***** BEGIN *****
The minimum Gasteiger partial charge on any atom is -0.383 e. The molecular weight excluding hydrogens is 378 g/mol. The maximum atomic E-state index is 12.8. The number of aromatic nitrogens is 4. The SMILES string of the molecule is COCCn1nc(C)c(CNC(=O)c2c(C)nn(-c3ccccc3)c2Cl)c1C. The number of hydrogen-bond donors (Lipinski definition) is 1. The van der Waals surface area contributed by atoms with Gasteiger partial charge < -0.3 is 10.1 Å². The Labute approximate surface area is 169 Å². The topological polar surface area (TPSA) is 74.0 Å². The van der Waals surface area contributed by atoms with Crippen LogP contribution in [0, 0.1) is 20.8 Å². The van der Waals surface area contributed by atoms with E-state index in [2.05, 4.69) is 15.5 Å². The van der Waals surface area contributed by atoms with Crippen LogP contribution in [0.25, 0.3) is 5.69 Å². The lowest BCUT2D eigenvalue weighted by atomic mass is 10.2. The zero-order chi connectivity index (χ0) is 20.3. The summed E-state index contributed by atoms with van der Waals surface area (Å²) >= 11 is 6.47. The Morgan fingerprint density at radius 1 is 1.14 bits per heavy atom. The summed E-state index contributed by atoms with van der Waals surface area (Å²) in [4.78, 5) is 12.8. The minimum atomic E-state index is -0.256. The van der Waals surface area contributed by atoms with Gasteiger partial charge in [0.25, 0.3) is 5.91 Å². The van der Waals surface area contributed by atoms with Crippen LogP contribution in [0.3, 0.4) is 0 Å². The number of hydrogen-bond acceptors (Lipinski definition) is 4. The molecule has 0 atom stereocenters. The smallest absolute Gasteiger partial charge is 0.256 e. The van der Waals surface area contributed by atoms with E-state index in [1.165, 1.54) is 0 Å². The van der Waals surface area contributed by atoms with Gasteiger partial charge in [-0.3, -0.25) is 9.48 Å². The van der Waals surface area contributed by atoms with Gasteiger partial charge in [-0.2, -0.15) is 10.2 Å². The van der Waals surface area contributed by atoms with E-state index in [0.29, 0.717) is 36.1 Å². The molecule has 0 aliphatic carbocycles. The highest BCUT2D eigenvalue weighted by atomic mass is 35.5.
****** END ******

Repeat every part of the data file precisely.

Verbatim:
The minimum Gasteiger partial charge on any atom is -0.383 e. The molecular weight excluding hydrogens is 378 g/mol. The maximum atomic E-state index is 12.8. The number of aromatic nitrogens is 4. The SMILES string of the molecule is COCCn1nc(C)c(CNC(=O)c2c(C)nn(-c3ccccc3)c2Cl)c1C. The number of hydrogen-bond donors (Lipinski definition) is 1. The van der Waals surface area contributed by atoms with Gasteiger partial charge < -0.3 is 10.1 Å². The Labute approximate surface area is 169 Å². The topological polar surface area (TPSA) is 74.0 Å². The van der Waals surface area contributed by atoms with Crippen LogP contribution in [0, 0.1) is 20.8 Å². The van der Waals surface area contributed by atoms with E-state index in [2.05, 4.69) is 15.5 Å². The van der Waals surface area contributed by atoms with Crippen LogP contribution in [0.25, 0.3) is 5.69 Å². The lowest BCUT2D eigenvalue weighted by atomic mass is 10.2. The zero-order chi connectivity index (χ0) is 20.3. The summed E-state index contributed by atoms with van der Waals surface area (Å²) >= 11 is 6.47. The Morgan fingerprint density at radius 1 is 1.14 bits per heavy atom. The summed E-state index contributed by atoms with van der Waals surface area (Å²) in [4.78, 5) is 12.8. The minimum atomic E-state index is -0.256. The van der Waals surface area contributed by atoms with Gasteiger partial charge in [0.25, 0.3) is 5.91 Å². The van der Waals surface area contributed by atoms with Crippen LogP contribution in [0.3, 0.4) is 0 Å². The number of hydrogen-bond acceptors (Lipinski definition) is 4. The molecule has 0 atom stereocenters. The smallest absolute Gasteiger partial charge is 0.256 e. The van der Waals surface area contributed by atoms with E-state index in [1.165, 1.54) is 0 Å². The van der Waals surface area contributed by atoms with Gasteiger partial charge in [-0.3, -0.25) is 9.48 Å². The van der Waals surface area contributed by atoms with Gasteiger partial charge in [-0.2, -0.15) is 10.2 Å². The van der Waals surface area contributed by atoms with E-state index in [0.29, 0.717) is 36.1 Å². The molecule has 0 aliphatic carbocycles. The highest BCUT2D eigenvalue weighted by atomic mass is 35.5.